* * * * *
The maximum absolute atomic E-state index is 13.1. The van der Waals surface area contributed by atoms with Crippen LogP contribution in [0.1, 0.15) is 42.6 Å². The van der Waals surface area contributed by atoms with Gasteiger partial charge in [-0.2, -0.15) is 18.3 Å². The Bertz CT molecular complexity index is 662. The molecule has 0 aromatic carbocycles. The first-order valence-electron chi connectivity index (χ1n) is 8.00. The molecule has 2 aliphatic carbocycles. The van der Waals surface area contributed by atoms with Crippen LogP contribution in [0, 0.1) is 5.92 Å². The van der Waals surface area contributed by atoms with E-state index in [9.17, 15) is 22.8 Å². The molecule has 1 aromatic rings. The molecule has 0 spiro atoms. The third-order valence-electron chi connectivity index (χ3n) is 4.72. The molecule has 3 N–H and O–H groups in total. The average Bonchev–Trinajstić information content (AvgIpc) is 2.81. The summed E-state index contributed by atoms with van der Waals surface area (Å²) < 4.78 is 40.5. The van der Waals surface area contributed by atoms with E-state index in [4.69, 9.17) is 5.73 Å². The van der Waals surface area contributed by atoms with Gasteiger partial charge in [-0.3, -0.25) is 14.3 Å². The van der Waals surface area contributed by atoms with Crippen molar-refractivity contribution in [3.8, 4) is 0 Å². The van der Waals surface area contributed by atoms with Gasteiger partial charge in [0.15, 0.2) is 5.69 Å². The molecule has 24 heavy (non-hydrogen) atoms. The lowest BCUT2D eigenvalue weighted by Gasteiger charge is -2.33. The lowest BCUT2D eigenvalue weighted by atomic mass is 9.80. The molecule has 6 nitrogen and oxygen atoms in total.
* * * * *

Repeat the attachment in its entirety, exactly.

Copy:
The maximum absolute atomic E-state index is 13.1. The van der Waals surface area contributed by atoms with Crippen LogP contribution in [0.1, 0.15) is 42.6 Å². The van der Waals surface area contributed by atoms with Gasteiger partial charge in [-0.2, -0.15) is 18.3 Å². The Bertz CT molecular complexity index is 662. The molecule has 0 aromatic carbocycles. The first-order valence-electron chi connectivity index (χ1n) is 8.00. The molecule has 2 aliphatic carbocycles. The van der Waals surface area contributed by atoms with Crippen LogP contribution in [0, 0.1) is 5.92 Å². The van der Waals surface area contributed by atoms with E-state index in [9.17, 15) is 22.8 Å². The molecule has 1 aromatic rings. The molecule has 0 spiro atoms. The third-order valence-electron chi connectivity index (χ3n) is 4.72. The molecule has 3 N–H and O–H groups in total. The average Bonchev–Trinajstić information content (AvgIpc) is 2.81. The summed E-state index contributed by atoms with van der Waals surface area (Å²) < 4.78 is 40.5. The van der Waals surface area contributed by atoms with E-state index in [4.69, 9.17) is 5.73 Å². The van der Waals surface area contributed by atoms with Gasteiger partial charge in [-0.3, -0.25) is 14.3 Å². The van der Waals surface area contributed by atoms with Crippen molar-refractivity contribution in [3.8, 4) is 0 Å². The van der Waals surface area contributed by atoms with Gasteiger partial charge in [0.15, 0.2) is 5.69 Å². The molecule has 24 heavy (non-hydrogen) atoms. The lowest BCUT2D eigenvalue weighted by Gasteiger charge is -2.33. The lowest BCUT2D eigenvalue weighted by atomic mass is 9.80. The molecule has 6 nitrogen and oxygen atoms in total.